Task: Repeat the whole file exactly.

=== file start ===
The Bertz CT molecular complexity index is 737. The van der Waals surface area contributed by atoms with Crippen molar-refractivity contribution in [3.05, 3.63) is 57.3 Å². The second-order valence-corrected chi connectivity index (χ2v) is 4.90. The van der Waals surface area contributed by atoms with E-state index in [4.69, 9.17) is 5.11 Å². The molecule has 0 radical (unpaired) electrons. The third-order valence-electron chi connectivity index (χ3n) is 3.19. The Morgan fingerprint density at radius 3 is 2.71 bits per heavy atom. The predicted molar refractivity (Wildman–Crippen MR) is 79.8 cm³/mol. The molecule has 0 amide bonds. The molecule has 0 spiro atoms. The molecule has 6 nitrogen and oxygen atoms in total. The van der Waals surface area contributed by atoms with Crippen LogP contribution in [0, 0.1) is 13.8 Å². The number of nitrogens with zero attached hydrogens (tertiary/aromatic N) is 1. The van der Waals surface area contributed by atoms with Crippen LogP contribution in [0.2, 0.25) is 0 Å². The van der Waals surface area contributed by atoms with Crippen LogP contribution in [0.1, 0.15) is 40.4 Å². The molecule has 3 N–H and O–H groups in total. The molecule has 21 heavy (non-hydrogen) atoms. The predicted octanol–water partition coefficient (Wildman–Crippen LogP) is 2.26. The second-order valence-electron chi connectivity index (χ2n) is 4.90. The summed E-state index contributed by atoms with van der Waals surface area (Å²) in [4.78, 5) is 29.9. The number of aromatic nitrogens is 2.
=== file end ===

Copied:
The Bertz CT molecular complexity index is 737. The van der Waals surface area contributed by atoms with Crippen molar-refractivity contribution in [3.05, 3.63) is 57.3 Å². The second-order valence-corrected chi connectivity index (χ2v) is 4.90. The van der Waals surface area contributed by atoms with E-state index in [4.69, 9.17) is 5.11 Å². The molecule has 0 radical (unpaired) electrons. The third-order valence-electron chi connectivity index (χ3n) is 3.19. The Morgan fingerprint density at radius 3 is 2.71 bits per heavy atom. The predicted molar refractivity (Wildman–Crippen MR) is 79.8 cm³/mol. The molecule has 0 amide bonds. The molecule has 0 spiro atoms. The molecule has 6 nitrogen and oxygen atoms in total. The van der Waals surface area contributed by atoms with Crippen LogP contribution in [0, 0.1) is 13.8 Å². The number of nitrogens with zero attached hydrogens (tertiary/aromatic N) is 1. The van der Waals surface area contributed by atoms with Crippen LogP contribution in [0.2, 0.25) is 0 Å². The van der Waals surface area contributed by atoms with Crippen LogP contribution in [0.1, 0.15) is 40.4 Å². The molecule has 3 N–H and O–H groups in total. The molecule has 21 heavy (non-hydrogen) atoms. The predicted octanol–water partition coefficient (Wildman–Crippen LogP) is 2.26. The second-order valence-electron chi connectivity index (χ2n) is 4.90. The summed E-state index contributed by atoms with van der Waals surface area (Å²) in [4.78, 5) is 29.9. The number of aromatic nitrogens is 2.